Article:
“The number of people who are upside down on their mortgage has plunged to 4.4 million from 12 million at the peak of the Great Recession. 61 million homeowners have at least a 25% cushion in their homes, up 10 million from a decade ago.” Economist David Rosenberg – Gluskin Sheff - March 11, 2016
Remember me saying, if you get the U.S., consumer right, you get most of the equation right? Well, I’d hate to be betting against the U.S., consumer at this stage of the game.
Political climate – wow (Hollywood can’t make this stuff up)
“Even Napoleon had his Watergate.” – Yogi Berra
I get it – there’s WAY TOO MUCH DRAMA in the U.S., political environment presently, and Bernie and Hilary are interrupting each other on stage and so are The Donald and Cruz. Our pastor, who wisely stays out of politics from the pulpit, stated the other day, “Is this the best we can do?” He was referring to the group of candidates from which we have to choose. Seems a reasonable question, doesn’t it?
President John Q. Public, M.D.
I meet impressive business and academic people every week – and sometimes I feel like asking them…”So um, I know we don’t know each other very well, but, um, would you consider being our President?”
"I've been lonely too long, I've been lonely"
IF, we are, in fact printing 2%+ GDP in 2017, and I think we will be, and the Fed drops rates or contemplates implementing negative interest rates…that’s something to worry about. That would be so, so, so, very stupid, indeed. You see, even though I’m small potatoes, I was “country when country wasn’t cool”. I saw this interest rate deflation thing on its way when my colleagues and mentors were nowhere near such a thesis. One of my most serious (and successful), business mentors and I have a bet – he bet me that on or before my birthday (April), that the Fed Funds Rate would be 3.5% or higher and that the 10 year US Treasury would be 4.5% or higher. Now, one could easily argue that if Japan and the Euro weren’t in negative interest rate territory, our 10 year U.S., Treasury would be around 3.5%. I won’t argue that much against that. But guess what? Our 10 year is at 1.86% today. And the Fed Funds rate is at 0.25%-0.50%. Well we’ve got a long way to go to see that happen in a month – we’ll see.... Now I say that with humility. I am really serious about that. I’ve been too right for too long. Sung another way, "I've been lonely too long, I've been lonely" So the edge goes to him in coming years. Seriously.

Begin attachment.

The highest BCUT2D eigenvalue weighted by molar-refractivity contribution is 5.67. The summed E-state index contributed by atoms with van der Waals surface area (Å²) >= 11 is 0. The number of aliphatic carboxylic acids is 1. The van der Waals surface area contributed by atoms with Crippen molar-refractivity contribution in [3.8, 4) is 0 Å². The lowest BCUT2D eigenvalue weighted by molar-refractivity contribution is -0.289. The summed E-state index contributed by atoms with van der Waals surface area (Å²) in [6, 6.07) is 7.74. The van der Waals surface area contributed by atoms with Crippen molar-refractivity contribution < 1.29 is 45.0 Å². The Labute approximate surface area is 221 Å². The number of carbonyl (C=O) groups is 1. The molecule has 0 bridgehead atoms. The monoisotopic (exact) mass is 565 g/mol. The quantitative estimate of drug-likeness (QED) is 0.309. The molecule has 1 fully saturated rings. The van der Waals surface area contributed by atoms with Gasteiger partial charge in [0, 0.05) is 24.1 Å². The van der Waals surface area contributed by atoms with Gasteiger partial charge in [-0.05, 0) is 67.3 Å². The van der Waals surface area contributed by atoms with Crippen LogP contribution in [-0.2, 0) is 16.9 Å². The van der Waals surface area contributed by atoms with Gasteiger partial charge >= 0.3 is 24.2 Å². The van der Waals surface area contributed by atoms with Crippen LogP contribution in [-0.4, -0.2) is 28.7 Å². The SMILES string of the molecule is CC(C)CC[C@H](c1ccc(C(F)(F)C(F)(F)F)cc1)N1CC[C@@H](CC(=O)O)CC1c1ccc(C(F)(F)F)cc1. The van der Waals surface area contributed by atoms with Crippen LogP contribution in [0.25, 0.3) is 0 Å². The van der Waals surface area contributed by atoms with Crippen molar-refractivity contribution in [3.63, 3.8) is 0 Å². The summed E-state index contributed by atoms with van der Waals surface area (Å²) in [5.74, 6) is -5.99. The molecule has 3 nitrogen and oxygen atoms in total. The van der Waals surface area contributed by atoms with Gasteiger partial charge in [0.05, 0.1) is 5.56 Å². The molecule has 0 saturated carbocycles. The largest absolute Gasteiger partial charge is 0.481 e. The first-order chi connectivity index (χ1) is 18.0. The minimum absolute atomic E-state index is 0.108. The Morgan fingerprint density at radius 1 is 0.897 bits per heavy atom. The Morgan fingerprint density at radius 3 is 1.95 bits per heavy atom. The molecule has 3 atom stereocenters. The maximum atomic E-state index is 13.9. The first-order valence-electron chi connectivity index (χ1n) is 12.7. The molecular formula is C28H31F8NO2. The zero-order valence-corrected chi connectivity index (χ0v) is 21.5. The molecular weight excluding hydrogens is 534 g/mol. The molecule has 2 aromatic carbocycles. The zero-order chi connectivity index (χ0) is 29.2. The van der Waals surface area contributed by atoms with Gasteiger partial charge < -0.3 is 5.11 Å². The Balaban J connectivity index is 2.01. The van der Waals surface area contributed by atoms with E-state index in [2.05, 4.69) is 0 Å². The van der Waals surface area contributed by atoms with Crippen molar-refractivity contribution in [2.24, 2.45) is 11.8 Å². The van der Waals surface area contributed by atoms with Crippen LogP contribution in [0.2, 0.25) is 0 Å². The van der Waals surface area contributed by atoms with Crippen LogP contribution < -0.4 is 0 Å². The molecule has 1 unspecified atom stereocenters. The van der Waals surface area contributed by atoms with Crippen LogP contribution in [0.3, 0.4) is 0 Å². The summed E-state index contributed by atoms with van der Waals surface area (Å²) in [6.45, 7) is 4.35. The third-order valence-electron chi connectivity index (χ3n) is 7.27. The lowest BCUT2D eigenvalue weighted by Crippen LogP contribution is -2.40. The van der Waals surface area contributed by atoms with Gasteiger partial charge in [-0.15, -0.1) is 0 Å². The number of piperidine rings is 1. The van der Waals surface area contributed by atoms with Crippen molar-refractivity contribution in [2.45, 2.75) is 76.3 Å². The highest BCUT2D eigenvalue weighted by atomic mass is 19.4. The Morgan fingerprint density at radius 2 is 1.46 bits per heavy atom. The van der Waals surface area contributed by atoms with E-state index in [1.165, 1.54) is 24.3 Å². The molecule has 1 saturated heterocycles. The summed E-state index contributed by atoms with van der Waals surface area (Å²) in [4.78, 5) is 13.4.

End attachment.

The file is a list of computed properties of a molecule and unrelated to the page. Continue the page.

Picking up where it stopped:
Many in the economics community are making big, big stretches at present. There are analogous comparisons between our economy and Japan’s and Sweden’s and there are also big stretches (stark differences at this point between our economies).
Back to ways to make money if you’re pre-retired and/or retired.
Being up the capital structure with the right, actively managed bonds, quality-dividend stocks at reasonable prices, notably domestic consumer staples, technology, select industrials, healthcare, utilities (though fairly expensive), defense stocks, bonds tied to commodities and basic materials, High-Yield bonds (spreads poised to compress sharply), select, low annual cost annuities & income-producing Farm-Land